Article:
What are the benefits of an APA?
APAs have become increasingly popular with MNEs in recent years as a mechanism for obtaining certainty and alleviating the risk of double taxation. The APA process, which is voluntary, provides a cooperative way of resolving disputes or potential disputes by generating a constructive working relationship between the taxpayer and the tax administration(s).
Eliminate double taxation
A bilateral or multilateral APA will eliminate the potential for double taxation.
APAs provide a solution for taxpayers to resource-plan and manage their overall tax rate without the uncertainty of transfer pricing assessments.
APAs can be used to bring about long-term solutions to transfer pricing or other tax related disputes by resolving them on a prospective basis.
The reputation of the taxpayer can be enhanced with tax administrations in numerous countries, as well as publicly, by working cooperatively toward an APA.
There can be compliance cost savings for the duration of the APA, in particular when considering the audit and dispute costs avoided.
MNEs can manage their tax resources more effectively and efficiently by electing when and where to engage with tax administrations.
Acceptance criteria and collateral issues
Some jurisdictions will have guidance or discretionary practices that will be considered by the tax authority on determining whether a taxpayer is eligible to proceed with a formal APA application. Factors can include the size of the taxpayer’s organisation and the revenue it generates, the complexity of the transaction(s) intended to be covered by the APA, and any collateral issues such as outstanding administrative or judicial proceedings.
Timing requests and deadlines
Strict timing deadlines on the initiation of the APA application process and the submission of supporting documentation may be imposed on the taxpayer. Missing these deadlines could result in certain years not being covered by the APA.
The taxpayer will discuss with the tax authorities at the pre-filing stage the term of the proposed APA. Typically, an APA will have a five-year term; however, this will vary depending on the jurisdiction and how flexible any local rules are.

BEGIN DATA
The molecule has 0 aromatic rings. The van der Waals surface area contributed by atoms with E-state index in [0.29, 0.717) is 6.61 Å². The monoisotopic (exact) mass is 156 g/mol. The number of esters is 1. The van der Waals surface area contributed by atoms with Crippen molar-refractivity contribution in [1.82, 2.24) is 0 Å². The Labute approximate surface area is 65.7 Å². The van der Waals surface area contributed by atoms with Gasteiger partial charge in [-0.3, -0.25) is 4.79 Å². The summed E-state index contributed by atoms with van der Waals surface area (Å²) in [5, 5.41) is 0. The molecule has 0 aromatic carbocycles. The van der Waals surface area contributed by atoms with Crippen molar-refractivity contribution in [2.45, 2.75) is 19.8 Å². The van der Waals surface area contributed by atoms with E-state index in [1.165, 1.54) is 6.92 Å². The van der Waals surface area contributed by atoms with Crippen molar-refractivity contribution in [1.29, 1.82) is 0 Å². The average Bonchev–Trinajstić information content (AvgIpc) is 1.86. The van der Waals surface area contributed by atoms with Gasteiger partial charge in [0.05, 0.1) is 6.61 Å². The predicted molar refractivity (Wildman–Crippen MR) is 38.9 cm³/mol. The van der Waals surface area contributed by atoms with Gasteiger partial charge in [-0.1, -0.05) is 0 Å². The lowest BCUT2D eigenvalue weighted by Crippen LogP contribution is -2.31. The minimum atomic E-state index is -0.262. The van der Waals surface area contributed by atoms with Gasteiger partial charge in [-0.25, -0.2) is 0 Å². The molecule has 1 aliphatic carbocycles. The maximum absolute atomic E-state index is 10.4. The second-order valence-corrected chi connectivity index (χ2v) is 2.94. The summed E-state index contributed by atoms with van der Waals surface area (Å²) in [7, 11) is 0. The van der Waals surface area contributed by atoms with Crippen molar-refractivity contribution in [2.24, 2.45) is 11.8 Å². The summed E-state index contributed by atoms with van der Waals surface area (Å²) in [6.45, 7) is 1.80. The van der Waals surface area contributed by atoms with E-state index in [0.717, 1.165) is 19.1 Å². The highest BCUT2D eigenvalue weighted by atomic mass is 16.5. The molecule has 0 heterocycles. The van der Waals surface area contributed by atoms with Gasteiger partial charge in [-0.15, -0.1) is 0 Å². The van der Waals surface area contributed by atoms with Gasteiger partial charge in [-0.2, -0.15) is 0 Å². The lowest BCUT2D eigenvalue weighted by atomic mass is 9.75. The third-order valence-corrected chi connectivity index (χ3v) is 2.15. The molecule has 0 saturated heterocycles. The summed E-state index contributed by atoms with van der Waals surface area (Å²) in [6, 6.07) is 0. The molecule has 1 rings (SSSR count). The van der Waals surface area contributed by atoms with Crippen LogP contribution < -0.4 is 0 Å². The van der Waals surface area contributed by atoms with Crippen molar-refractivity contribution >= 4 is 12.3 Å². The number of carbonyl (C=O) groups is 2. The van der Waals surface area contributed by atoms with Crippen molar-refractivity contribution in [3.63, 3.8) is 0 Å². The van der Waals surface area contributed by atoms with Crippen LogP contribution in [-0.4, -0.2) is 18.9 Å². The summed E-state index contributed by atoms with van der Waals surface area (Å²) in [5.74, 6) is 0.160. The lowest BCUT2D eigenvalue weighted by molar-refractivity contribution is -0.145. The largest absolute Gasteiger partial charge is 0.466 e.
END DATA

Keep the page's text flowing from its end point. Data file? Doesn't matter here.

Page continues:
A few jurisdictions require a filing fee to be paid, but most have no filing fee.
Some jurisdictions allow for the outcome of an APA to be applied retroactively to previous years (‘rollback’). Rollback availability is subject to the nature of transaction(s) to be covered under the APA and whether they are considered by the tax authority to be sufficiently similar to those in the prior years that the taxpayer seeks to cover.
For taxpayers seeking unilateral APAs, it should be noted that economic double taxation may arise if the tax administration of the other jurisdiction does not agree with the approach adopted in the APA. For bilateral and multilateral APAs, taxpayers are not involved in the negotiations between the tax authorities. These are governed by the MAP in the relevant double taxation treaties.
The APA application process
The APA application process is in many jurisdictions governed by legislation, regulations and/or procedural guidance issued by the tax administration. Typically, it involves a pre-filing stage, a formal application stage, a review and negotiation stage, and implementation and post-agreement compliance stages.
At the pre-filing stage, taxpayers are encouraged, or are required in certain jurisdictions, to meet with the tax authority to initiate the formal APA application process. Pre-filing meetings generally involve:
- A discussion of the appropriateness of an APA to the taxpayer’s circumstances;
- The cross-border transaction(s) intended to be covered;
- The proposed TP method;
- The term of the proposed APA; and
- Whether a unilateral, bilateral, or multilateral APA is sought.
In some jurisdictions, pre-filing can be conducted on an anonymous basis. After the pre-filing meeting, the tax authority will decide whether an APA is appropriate given the taxpayer’s circumstances.
Once the pre-filing stage has been concluded, the taxpayer may be invited to submit a formal APA application. Typically, this application will require:
- Details of the cross-border transaction(s) intended to be covered by the APA;
- A comparables analysis;
- The selected TP method;
- Critical assumptions; and
- The term of the APA.
Review and negotiation
During the review and negotiation stage, the tax authority will analyse and evaluate the APA application and supporting documentation. The tax authority may require further documentation from the taxpayer in order to complete the review stage. For unilateral APAs the taxpayer will negotiate directly with the tax authority. For bilateral and multilateral APAs, the tax authority will negotiate with the relevant tax treaty partner(s) before putting an agreement to the taxpayer for signing.
Implementation & compliance
Once the APA has been signed and has become effective, it will in most cases be subject to annual compliance procedures. Taxpayers will be required to prepare and lodge a report for each income year covered by the APA, usually together with their tax return. This report will typically contain information and documentation sufficient to demonstrate compliance with the terms of the APA.
Jurisdictions with an established APA program usually allow for and have mechanisms to renew an APA at the request of the taxpayer. Renewals are more likely to be granted if the taxpayer requests the renewal within a reasonable period before expiry of the existing term, and can demonstrate that the circumstances have not changed significantly so as to warrant fresh negotiations.